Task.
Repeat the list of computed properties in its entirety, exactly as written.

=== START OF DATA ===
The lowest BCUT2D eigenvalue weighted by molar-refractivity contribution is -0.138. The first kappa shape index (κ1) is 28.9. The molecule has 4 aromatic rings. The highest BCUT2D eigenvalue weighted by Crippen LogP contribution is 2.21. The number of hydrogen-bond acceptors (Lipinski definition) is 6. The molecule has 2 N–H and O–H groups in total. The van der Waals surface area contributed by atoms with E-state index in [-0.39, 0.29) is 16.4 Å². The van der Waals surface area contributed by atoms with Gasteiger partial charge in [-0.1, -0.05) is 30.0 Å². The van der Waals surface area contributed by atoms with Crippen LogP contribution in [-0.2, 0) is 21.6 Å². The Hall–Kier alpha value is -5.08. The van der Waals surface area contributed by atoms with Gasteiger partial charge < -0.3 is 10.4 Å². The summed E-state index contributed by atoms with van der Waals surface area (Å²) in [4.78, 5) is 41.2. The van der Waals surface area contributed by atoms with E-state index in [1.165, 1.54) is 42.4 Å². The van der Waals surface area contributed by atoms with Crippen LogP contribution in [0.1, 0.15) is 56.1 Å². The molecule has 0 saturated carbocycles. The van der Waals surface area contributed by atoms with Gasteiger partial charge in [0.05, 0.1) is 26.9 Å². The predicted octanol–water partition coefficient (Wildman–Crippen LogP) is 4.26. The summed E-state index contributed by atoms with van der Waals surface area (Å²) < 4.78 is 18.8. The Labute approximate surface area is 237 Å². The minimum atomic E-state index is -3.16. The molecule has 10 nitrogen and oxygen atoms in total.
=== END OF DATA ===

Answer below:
The lowest BCUT2D eigenvalue weighted by molar-refractivity contribution is -0.138. The first kappa shape index (κ1) is 28.9. The molecule has 4 aromatic rings. The highest BCUT2D eigenvalue weighted by Crippen LogP contribution is 2.21. The number of hydrogen-bond acceptors (Lipinski definition) is 6. The molecule has 2 N–H and O–H groups in total. The van der Waals surface area contributed by atoms with E-state index in [-0.39, 0.29) is 16.4 Å². The van der Waals surface area contributed by atoms with Gasteiger partial charge in [-0.1, -0.05) is 30.0 Å². The van der Waals surface area contributed by atoms with Crippen LogP contribution in [-0.2, 0) is 21.6 Å². The Hall–Kier alpha value is -5.08. The van der Waals surface area contributed by atoms with Gasteiger partial charge < -0.3 is 10.4 Å². The summed E-state index contributed by atoms with van der Waals surface area (Å²) in [4.78, 5) is 41.2. The van der Waals surface area contributed by atoms with E-state index in [1.165, 1.54) is 42.4 Å². The van der Waals surface area contributed by atoms with Crippen LogP contribution in [0.1, 0.15) is 56.1 Å². The molecule has 0 saturated carbocycles. The van der Waals surface area contributed by atoms with Gasteiger partial charge in [0.05, 0.1) is 26.9 Å². The predicted octanol–water partition coefficient (Wildman–Crippen LogP) is 4.26. The summed E-state index contributed by atoms with van der Waals surface area (Å²) < 4.78 is 18.8. The Labute approximate surface area is 237 Å². The minimum atomic E-state index is -3.16. The molecule has 10 nitrogen and oxygen atoms in total.